Doctor Who, First Half of Season 7: 3/5 Pack an Emotional Punch

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Doctor Who, in which an alien time traveler and his companions protect humanity from threats. Most of this post is going to deal with the highlights in the first half of the 7th season, so it’ll be mostly interesting to those who watch the show, though I try to make it accessible . For those who don’t watch it, the next two paragraphs are meant for you, with a brief explanations of the show and what stood out about this half-season.

The great thing about this show is that it is always trying to find the humanity in every situation, to be fair to every side. It portrays the best of us and the worst of us, and it wants all of that to feel real. Doctor Who isn’t an action show, by any means–in fact, it’s pretty bad at action and needs to stop trying to include action scenes. The Doctor solves most of his problems through intelligence.

He isn’t a pacifist, although he wishes he was–he still manages to kill people and annihilate his enemies (he’s probably got a higher body count than most action heroes). He just doesn’t do it by engaging in any kind of physical violence himself. The show still makes it clear that his enemies view him as a monster, and this is a point of contention for him–the gap between who he is and who he wants to be. The first half of the 7th season is fantastic, with a high emphasis on emotion and on putting difficult situations on display. When the choices are hard, and the answers aren’t easy, it makes for more powerful storytelling.

This was a very strong half-season. Three episodes stand out–the other two weren’t by any means bad episodes, but they didn’t pack the punch of the three I’m going to talk about, either.

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The premiere, “Asylum of the Daleks”: The Doctor has to take down a planet of insane Daleks, his old nemesises (nemesi?). It sounds fairly standard for the show, and it comes off as fairly standard for a little while as well–then they throw in a moving ending, that the episode had been leading up to all along. The Steven Moffat/Matt Smith era has in the past, a few times, overplayed the emotion (like in “The Girl Who Waited”, which had a great concept and some truly touching moments, but also some very awkward/unnatural moments). But here the story was intense and not overly melodramatic. The way that the story unfolded and how the characters reacted to this awful realization felt organic.

The episode dealt with the sense of identity and holding on to that identity however possible. This was “the twist” done right, because it was founded entirely on emotion.

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The third episode, “A Town Called Mercy”, involves the Doctor saving an old-West style town from an android. I was expecting it to be a throwaway, from the premise, but I was wrong. This is another very human story, and it takes a nuanced stance on what the right thing to do is. It deals with a man who is both a monster and a hero, and it’s not easy to pin down where the story should go, when the people he’s hurt are weighed against the people he’s helped. It ended pretty much the only way it could have ended while still being satisfying, with each party making the choice to take a measure of responsibility.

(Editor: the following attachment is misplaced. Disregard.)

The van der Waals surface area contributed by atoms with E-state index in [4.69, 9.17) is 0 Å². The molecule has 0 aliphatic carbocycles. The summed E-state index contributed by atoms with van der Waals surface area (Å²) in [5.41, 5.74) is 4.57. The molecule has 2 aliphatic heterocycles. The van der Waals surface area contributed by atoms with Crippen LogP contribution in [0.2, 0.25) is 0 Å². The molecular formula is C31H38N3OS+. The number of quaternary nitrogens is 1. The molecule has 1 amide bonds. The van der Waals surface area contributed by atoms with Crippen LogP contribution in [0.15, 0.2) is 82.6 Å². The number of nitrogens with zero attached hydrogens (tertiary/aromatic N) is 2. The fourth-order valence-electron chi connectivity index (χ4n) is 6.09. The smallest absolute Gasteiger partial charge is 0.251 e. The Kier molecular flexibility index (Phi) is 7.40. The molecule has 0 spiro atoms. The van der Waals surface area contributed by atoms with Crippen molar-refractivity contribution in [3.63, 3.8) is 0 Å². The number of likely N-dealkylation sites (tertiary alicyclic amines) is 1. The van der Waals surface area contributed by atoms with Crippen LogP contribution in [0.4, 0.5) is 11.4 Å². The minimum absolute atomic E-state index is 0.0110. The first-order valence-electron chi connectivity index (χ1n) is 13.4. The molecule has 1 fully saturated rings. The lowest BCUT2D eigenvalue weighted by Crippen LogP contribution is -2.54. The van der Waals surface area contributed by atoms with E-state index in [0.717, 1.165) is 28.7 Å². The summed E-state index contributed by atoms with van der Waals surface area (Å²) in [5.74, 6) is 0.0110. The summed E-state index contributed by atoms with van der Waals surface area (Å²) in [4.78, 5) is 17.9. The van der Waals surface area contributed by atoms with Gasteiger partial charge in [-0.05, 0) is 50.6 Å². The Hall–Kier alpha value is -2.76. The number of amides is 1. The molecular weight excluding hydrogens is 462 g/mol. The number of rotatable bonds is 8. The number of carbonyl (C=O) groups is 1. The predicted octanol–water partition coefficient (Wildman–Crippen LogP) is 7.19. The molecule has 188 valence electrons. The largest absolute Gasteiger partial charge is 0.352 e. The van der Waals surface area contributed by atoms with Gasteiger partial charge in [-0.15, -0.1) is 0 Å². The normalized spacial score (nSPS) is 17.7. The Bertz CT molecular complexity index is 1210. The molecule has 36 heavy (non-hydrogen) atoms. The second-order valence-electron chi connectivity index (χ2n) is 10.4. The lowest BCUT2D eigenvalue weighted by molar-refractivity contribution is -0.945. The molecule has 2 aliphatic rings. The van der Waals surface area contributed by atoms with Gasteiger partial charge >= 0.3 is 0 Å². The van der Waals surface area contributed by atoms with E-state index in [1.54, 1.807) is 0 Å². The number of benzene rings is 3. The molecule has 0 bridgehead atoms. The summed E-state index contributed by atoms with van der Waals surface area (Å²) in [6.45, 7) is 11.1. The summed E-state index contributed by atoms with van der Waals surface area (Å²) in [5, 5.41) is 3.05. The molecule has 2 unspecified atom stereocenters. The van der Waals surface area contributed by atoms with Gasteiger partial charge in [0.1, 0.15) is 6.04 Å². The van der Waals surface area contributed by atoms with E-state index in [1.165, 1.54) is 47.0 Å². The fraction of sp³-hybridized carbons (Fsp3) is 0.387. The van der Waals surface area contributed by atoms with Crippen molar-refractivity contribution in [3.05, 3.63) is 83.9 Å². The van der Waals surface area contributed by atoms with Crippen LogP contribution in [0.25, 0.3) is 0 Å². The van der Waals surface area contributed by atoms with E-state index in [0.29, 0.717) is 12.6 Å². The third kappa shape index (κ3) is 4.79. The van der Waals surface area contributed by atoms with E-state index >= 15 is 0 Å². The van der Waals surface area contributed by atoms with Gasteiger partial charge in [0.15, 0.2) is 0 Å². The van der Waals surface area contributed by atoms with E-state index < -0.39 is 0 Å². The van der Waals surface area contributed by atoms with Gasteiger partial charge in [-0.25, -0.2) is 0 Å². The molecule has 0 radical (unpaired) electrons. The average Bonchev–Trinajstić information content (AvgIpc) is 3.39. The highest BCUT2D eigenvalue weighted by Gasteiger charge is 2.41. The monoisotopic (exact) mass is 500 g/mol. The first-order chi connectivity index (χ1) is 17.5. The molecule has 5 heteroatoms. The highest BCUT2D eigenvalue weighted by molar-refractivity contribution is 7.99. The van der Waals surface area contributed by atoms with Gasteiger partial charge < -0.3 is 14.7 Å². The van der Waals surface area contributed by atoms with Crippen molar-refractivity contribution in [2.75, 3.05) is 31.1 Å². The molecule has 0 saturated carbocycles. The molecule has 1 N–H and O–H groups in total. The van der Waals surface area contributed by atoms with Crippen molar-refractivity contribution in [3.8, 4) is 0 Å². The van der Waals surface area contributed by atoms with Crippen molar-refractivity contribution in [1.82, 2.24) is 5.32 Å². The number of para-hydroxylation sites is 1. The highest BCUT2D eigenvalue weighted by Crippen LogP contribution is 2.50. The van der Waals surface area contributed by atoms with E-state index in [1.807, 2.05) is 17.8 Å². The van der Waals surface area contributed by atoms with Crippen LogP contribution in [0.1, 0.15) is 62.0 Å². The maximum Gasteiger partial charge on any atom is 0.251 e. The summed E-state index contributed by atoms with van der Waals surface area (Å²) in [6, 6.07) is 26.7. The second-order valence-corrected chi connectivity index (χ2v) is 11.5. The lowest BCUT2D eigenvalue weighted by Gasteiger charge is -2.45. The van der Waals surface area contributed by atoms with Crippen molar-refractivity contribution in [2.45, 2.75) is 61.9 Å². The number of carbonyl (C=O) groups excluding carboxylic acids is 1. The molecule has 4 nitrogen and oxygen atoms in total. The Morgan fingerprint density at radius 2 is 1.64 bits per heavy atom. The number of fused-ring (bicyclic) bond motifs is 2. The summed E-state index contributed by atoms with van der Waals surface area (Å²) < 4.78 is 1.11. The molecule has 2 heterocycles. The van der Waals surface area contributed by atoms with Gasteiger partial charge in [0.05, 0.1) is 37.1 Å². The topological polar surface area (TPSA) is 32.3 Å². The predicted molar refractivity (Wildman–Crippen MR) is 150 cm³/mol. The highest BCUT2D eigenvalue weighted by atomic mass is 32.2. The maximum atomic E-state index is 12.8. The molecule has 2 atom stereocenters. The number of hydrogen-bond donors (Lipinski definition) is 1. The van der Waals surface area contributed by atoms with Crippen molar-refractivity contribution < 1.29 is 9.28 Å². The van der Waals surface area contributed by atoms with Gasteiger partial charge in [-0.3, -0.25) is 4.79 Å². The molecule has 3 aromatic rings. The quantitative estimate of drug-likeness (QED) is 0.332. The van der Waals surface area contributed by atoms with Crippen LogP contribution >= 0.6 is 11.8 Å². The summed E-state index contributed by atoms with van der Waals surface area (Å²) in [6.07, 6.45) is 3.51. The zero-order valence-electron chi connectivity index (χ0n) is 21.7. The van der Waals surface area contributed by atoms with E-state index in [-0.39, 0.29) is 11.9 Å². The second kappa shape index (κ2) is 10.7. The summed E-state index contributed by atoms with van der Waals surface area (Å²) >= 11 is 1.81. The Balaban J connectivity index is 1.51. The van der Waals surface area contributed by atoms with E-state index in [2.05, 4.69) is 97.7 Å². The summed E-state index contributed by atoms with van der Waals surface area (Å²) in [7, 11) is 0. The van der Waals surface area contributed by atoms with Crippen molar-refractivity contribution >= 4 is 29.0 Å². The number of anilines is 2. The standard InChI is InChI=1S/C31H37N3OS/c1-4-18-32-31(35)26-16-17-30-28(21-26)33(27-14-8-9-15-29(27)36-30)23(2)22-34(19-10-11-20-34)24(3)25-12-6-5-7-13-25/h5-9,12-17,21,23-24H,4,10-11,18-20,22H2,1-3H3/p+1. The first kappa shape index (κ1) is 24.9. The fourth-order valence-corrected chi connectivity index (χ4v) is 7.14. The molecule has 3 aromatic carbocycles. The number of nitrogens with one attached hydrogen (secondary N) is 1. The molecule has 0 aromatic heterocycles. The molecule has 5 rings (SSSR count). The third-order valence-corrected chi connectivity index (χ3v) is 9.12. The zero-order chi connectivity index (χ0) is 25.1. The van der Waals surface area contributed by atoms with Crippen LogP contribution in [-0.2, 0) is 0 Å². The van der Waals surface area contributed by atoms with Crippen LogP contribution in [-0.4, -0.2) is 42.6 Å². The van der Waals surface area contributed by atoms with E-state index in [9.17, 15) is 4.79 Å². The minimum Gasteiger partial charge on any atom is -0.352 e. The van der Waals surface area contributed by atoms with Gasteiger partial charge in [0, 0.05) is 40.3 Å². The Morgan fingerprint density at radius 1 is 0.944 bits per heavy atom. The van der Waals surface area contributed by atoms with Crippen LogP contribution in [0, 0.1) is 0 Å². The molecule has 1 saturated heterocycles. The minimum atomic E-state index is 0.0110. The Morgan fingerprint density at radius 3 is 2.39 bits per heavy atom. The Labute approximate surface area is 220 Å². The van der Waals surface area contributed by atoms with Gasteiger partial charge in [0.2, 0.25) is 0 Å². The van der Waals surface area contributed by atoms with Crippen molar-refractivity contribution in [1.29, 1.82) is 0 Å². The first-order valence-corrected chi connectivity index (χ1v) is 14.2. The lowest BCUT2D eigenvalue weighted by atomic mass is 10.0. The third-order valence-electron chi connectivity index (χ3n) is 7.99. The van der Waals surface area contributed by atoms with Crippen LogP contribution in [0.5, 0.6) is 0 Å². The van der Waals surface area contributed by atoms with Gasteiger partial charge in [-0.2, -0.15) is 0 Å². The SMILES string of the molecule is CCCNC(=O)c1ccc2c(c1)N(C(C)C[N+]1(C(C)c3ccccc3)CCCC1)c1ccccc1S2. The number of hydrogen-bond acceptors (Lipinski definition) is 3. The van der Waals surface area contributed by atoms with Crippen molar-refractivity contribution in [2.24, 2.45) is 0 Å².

The only thing to really complain about is the use of the scientist/doctor dichotomy, with science being bad and medicine being good. It’s a theme that tends to crop up now and again in the media.

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As for the closer of the first half of the season, “The Angels Take Manhattan”–wow. The Weeping Angels (which are amongst the scariest, if not the scariest, of the monster of Doctor Who lore) return. And the Doctor stumbles onto one of their strategies for harvesting energy from the human race.

First off, I’m writing this part of the post immediately after seeing the episode, and I’m crying a little. It was a beautiful ending. The moments leading up to it, the tragedy, the way it all fell together–this was a fantastic episode, and a fantastic way to present this turning point. I don’t want to spoil it, but our characters are backed into a corner and need to decide what they can live with. And what they can live without.

The ending really made the story. But I’ll talk about the rest of the episode too, because it was also great.

I went in knowing that the Weeping Angels were our villains, and like an idiot, I decided to watch this at night. Alone. Still, it wasn’t as downright terrifying as the first episode they featured in (“Blink”). So maybe I’ll be able to sleep tonight.

The presentation of the story was engaging, with things slowly leading up to what the Angels want. The idea of knowing the future and how much that dictates what has to happen is played with, and makes for some increasingly poignant moments.

River Song (who gets no explanation because everything about her is a spoiler) is back, and does manage to get in some banter with the Doctor before the situation deteriorates. Even better, she gets a few dramatic moments, and we get more insight into her vulnerabilities. And more insight into just how convoluted and painful their entire story together is. I mean, talk about your doomed romances.

There are a few contradictions about how the Angels’ power works, but I don’t even care.

It was just a fantastic episode. Go watch it before I accidentally spoil something.

In conclusion, how come 3 out of 5 of these episodes managed to really get to me? What’s up with that?


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